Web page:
I think everyone really likes a story where you see a guy go from nothing – or a girl – and accomplish things we don’t feel capable of doing ourselves. But also the love story thing… I really like in this film that it is realistic and portrays sort of a real marriage, a real relationship where there are forbidden thoughts and fallibility. And it is about compassion in the long haul, not just the short easy solutions to problems.”

On Capturing June Carter Cash’s Spirit

“Well, the thing I really like about this film is I think she's a multi-faceted woman. I don't think that she is just sort of the supportive wife. I think she goes through a lot of indecision through the process of ultimately committing to him, and I think that's more realistic for a woman."

Witherspoon feels June Carter Cash was a woman ahead of her time.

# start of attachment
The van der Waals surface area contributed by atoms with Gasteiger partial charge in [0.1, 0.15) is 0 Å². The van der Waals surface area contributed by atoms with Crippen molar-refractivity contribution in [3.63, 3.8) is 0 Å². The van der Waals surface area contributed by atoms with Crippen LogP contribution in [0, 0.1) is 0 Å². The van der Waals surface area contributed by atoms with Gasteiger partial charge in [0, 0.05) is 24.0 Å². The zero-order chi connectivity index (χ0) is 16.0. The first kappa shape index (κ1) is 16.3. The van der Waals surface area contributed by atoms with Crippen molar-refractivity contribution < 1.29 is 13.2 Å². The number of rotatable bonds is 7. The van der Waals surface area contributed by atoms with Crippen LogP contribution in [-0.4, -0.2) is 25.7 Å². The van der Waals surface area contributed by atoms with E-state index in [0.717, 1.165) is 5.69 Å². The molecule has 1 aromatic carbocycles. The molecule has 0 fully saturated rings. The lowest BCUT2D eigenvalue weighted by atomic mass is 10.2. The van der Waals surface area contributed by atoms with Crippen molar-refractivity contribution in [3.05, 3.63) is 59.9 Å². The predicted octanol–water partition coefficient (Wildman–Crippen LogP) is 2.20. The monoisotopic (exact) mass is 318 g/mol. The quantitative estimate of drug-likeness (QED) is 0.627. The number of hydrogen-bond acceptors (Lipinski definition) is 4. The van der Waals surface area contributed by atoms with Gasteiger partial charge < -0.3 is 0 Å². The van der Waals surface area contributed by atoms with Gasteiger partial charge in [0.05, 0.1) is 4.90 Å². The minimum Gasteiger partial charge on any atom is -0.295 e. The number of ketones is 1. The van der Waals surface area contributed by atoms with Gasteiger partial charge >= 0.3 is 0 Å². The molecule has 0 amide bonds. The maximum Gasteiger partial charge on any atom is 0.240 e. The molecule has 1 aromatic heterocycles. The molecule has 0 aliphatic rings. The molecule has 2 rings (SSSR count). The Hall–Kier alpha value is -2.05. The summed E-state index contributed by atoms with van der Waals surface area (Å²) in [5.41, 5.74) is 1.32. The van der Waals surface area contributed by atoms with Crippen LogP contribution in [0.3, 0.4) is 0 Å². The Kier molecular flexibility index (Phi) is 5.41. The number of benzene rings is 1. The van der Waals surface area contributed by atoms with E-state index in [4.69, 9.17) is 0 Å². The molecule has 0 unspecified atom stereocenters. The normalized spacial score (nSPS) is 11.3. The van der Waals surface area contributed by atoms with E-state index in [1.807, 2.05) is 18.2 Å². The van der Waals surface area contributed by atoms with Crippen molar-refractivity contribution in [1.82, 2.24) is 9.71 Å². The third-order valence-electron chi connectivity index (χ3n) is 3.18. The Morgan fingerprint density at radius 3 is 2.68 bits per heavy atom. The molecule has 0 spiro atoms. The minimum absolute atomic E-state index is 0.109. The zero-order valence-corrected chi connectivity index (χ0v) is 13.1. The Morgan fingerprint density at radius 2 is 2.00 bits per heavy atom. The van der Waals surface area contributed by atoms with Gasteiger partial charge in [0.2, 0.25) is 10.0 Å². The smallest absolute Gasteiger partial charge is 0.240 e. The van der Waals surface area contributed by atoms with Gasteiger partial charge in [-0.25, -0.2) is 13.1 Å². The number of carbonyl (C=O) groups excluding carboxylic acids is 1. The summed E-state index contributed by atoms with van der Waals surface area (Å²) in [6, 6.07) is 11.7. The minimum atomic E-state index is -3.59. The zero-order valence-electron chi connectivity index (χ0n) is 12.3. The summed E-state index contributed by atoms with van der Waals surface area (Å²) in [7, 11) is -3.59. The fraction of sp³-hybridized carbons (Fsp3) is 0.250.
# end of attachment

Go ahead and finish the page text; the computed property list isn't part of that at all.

“I think the really remarkable thing about her character is that she did all of these things that we sort of see as normal things in the 1950s when it wasn’t really acceptable for a woman to be married and divorced twice and have two different children by two different husbands and travel around in a car full of very famous musicians all by herself. She didn’t try to comply to social convention, so I think that makes her a very modern woman. Really, a woman who set a pace for someone like myself and created opportunities for someone like myself to be a working mother and be an artist. I can’t even imagine what it must have been like to be her.”

On Getting Input From June’s Children

“I was informed upon meeting one of them that my boobs weren’t big enough, so I ran immediately to the costume designer and was like, ‘I don’t think my boobs are big enough!’ He said, ‘I think we’ll be okay.’ But as far as accuracy, I think we are a little off there.